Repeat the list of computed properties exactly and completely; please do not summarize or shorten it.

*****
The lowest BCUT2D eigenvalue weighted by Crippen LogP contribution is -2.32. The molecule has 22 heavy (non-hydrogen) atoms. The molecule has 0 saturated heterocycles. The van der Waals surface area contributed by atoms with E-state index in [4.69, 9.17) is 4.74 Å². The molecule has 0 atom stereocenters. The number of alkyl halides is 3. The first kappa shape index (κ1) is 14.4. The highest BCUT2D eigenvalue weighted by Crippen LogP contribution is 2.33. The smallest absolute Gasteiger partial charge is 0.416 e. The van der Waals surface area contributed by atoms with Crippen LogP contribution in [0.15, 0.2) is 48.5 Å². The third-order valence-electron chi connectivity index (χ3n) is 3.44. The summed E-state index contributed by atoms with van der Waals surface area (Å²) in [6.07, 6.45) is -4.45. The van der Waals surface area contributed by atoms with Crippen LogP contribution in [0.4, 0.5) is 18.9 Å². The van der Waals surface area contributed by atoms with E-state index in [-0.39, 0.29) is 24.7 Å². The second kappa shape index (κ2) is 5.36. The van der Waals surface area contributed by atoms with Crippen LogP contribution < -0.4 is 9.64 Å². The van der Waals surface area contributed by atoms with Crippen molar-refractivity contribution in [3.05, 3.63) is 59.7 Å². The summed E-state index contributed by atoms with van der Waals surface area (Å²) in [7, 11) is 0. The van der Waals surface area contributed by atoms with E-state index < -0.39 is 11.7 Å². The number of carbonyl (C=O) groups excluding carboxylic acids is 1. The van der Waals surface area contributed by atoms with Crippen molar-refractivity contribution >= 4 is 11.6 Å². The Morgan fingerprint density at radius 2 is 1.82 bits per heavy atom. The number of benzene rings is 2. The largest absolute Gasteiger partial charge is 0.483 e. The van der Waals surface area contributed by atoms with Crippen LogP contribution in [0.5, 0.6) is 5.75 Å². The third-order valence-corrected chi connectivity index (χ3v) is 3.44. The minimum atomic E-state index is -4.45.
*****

The lowest BCUT2D eigenvalue weighted by Crippen LogP contribution is -2.32. The molecule has 22 heavy (non-hydrogen) atoms. The molecule has 0 saturated heterocycles. The van der Waals surface area contributed by atoms with E-state index in [4.69, 9.17) is 4.74 Å². The molecule has 0 atom stereocenters. The number of alkyl halides is 3. The first kappa shape index (κ1) is 14.4. The highest BCUT2D eigenvalue weighted by Crippen LogP contribution is 2.33. The smallest absolute Gasteiger partial charge is 0.416 e. The van der Waals surface area contributed by atoms with Crippen LogP contribution in [0.15, 0.2) is 48.5 Å². The third-order valence-electron chi connectivity index (χ3n) is 3.44. The summed E-state index contributed by atoms with van der Waals surface area (Å²) in [6.07, 6.45) is -4.45. The van der Waals surface area contributed by atoms with Crippen LogP contribution in [0.4, 0.5) is 18.9 Å². The van der Waals surface area contributed by atoms with E-state index in [-0.39, 0.29) is 24.7 Å². The second kappa shape index (κ2) is 5.36. The van der Waals surface area contributed by atoms with Crippen LogP contribution < -0.4 is 9.64 Å². The van der Waals surface area contributed by atoms with Crippen molar-refractivity contribution in [3.05, 3.63) is 59.7 Å². The summed E-state index contributed by atoms with van der Waals surface area (Å²) in [7, 11) is 0. The van der Waals surface area contributed by atoms with E-state index < -0.39 is 11.7 Å². The number of carbonyl (C=O) groups excluding carboxylic acids is 1. The van der Waals surface area contributed by atoms with Crippen molar-refractivity contribution >= 4 is 11.6 Å². The Morgan fingerprint density at radius 2 is 1.82 bits per heavy atom. The number of benzene rings is 2. The largest absolute Gasteiger partial charge is 0.483 e. The van der Waals surface area contributed by atoms with Crippen LogP contribution in [0.5, 0.6) is 5.75 Å². The third-order valence-corrected chi connectivity index (χ3v) is 3.44. The minimum atomic E-state index is -4.45.